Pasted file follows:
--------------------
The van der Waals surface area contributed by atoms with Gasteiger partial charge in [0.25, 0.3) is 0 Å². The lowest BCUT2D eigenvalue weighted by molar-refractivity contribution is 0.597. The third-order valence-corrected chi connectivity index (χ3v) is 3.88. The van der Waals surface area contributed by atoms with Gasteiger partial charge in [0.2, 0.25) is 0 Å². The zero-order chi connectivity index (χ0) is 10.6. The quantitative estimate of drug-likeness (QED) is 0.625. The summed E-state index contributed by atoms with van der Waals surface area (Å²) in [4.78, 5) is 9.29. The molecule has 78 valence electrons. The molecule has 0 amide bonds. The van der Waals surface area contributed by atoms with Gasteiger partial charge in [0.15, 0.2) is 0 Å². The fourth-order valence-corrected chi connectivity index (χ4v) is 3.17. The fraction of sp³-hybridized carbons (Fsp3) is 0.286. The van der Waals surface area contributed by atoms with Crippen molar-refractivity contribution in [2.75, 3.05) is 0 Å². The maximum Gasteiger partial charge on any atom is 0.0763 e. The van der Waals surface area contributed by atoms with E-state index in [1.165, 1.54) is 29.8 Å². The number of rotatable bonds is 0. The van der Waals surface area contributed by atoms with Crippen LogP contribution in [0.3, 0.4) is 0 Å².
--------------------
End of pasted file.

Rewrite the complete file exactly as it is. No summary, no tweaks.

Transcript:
The van der Waals surface area contributed by atoms with Gasteiger partial charge in [0.25, 0.3) is 0 Å². The lowest BCUT2D eigenvalue weighted by molar-refractivity contribution is 0.597. The third-order valence-corrected chi connectivity index (χ3v) is 3.88. The van der Waals surface area contributed by atoms with Gasteiger partial charge in [0.2, 0.25) is 0 Å². The zero-order chi connectivity index (χ0) is 10.6. The quantitative estimate of drug-likeness (QED) is 0.625. The summed E-state index contributed by atoms with van der Waals surface area (Å²) in [4.78, 5) is 9.29. The molecule has 78 valence electrons. The molecule has 0 amide bonds. The van der Waals surface area contributed by atoms with Gasteiger partial charge in [0.15, 0.2) is 0 Å². The fourth-order valence-corrected chi connectivity index (χ4v) is 3.17. The fraction of sp³-hybridized carbons (Fsp3) is 0.286. The van der Waals surface area contributed by atoms with Crippen molar-refractivity contribution in [2.75, 3.05) is 0 Å². The maximum Gasteiger partial charge on any atom is 0.0763 e. The van der Waals surface area contributed by atoms with E-state index in [1.165, 1.54) is 29.8 Å². The number of rotatable bonds is 0. The van der Waals surface area contributed by atoms with Crippen LogP contribution in [0.3, 0.4) is 0 Å².